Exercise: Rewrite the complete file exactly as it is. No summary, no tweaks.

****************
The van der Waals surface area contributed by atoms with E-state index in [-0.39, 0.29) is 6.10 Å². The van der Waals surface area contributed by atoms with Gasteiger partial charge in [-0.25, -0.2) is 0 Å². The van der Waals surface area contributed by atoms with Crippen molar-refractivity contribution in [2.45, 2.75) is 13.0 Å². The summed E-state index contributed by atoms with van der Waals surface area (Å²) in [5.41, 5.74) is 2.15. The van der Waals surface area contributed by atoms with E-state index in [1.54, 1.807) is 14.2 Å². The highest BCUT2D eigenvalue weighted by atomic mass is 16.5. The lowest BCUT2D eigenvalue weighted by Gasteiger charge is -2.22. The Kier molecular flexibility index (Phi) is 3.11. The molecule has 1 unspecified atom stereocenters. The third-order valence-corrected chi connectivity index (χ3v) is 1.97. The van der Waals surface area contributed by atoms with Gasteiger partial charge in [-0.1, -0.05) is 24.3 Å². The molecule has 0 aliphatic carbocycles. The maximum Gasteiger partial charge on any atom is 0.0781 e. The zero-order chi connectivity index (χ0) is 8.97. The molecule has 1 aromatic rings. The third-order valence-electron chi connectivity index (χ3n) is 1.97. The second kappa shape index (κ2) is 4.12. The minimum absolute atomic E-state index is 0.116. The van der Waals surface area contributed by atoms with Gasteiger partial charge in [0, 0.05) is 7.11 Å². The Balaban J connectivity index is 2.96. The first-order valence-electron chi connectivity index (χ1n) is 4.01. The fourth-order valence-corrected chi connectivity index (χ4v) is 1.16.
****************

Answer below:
The van der Waals surface area contributed by atoms with E-state index in [-0.39, 0.29) is 6.10 Å². The van der Waals surface area contributed by atoms with Gasteiger partial charge in [-0.25, -0.2) is 0 Å². The van der Waals surface area contributed by atoms with Crippen molar-refractivity contribution in [2.45, 2.75) is 13.0 Å². The summed E-state index contributed by atoms with van der Waals surface area (Å²) in [5.41, 5.74) is 2.15. The van der Waals surface area contributed by atoms with E-state index in [1.54, 1.807) is 14.2 Å². The highest BCUT2D eigenvalue weighted by atomic mass is 16.5. The lowest BCUT2D eigenvalue weighted by Gasteiger charge is -2.22. The Kier molecular flexibility index (Phi) is 3.11. The molecule has 1 unspecified atom stereocenters. The third-order valence-corrected chi connectivity index (χ3v) is 1.97. The van der Waals surface area contributed by atoms with Gasteiger partial charge in [-0.1, -0.05) is 24.3 Å². The molecule has 0 aliphatic carbocycles. The maximum Gasteiger partial charge on any atom is 0.0781 e. The zero-order chi connectivity index (χ0) is 8.97. The molecule has 1 aromatic rings. The third-order valence-electron chi connectivity index (χ3n) is 1.97. The second kappa shape index (κ2) is 4.12. The minimum absolute atomic E-state index is 0.116. The van der Waals surface area contributed by atoms with Gasteiger partial charge in [0, 0.05) is 7.11 Å². The Balaban J connectivity index is 2.96. The first-order valence-electron chi connectivity index (χ1n) is 4.01. The fourth-order valence-corrected chi connectivity index (χ4v) is 1.16.